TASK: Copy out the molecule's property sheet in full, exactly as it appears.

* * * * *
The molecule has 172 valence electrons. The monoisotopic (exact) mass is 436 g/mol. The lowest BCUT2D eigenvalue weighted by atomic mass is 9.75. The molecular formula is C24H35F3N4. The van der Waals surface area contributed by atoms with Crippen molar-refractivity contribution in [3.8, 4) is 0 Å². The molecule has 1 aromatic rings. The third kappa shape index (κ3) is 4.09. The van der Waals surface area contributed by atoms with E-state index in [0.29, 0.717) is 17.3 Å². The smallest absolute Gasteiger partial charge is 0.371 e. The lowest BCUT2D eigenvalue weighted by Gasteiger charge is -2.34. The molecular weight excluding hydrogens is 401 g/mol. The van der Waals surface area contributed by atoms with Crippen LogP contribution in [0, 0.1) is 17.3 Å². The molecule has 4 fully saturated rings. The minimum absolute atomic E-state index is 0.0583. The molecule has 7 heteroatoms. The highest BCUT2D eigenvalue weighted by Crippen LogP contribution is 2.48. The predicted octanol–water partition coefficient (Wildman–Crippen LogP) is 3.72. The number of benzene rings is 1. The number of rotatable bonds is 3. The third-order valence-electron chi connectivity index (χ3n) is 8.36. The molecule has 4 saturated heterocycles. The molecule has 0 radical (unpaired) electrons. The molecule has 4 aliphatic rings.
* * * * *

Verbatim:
The molecule has 172 valence electrons. The monoisotopic (exact) mass is 436 g/mol. The lowest BCUT2D eigenvalue weighted by atomic mass is 9.75. The molecular formula is C24H35F3N4. The van der Waals surface area contributed by atoms with Crippen molar-refractivity contribution in [3.8, 4) is 0 Å². The molecule has 1 aromatic rings. The third kappa shape index (κ3) is 4.09. The van der Waals surface area contributed by atoms with E-state index in [0.29, 0.717) is 17.3 Å². The smallest absolute Gasteiger partial charge is 0.371 e. The lowest BCUT2D eigenvalue weighted by Gasteiger charge is -2.34. The molecular weight excluding hydrogens is 401 g/mol. The van der Waals surface area contributed by atoms with Crippen LogP contribution in [0, 0.1) is 17.3 Å². The molecule has 4 fully saturated rings. The minimum absolute atomic E-state index is 0.0583. The molecule has 7 heteroatoms. The highest BCUT2D eigenvalue weighted by Crippen LogP contribution is 2.48. The predicted octanol–water partition coefficient (Wildman–Crippen LogP) is 3.72. The number of benzene rings is 1. The number of rotatable bonds is 3. The third-order valence-electron chi connectivity index (χ3n) is 8.36. The molecule has 4 saturated heterocycles. The molecule has 0 radical (unpaired) electrons. The molecule has 4 aliphatic rings.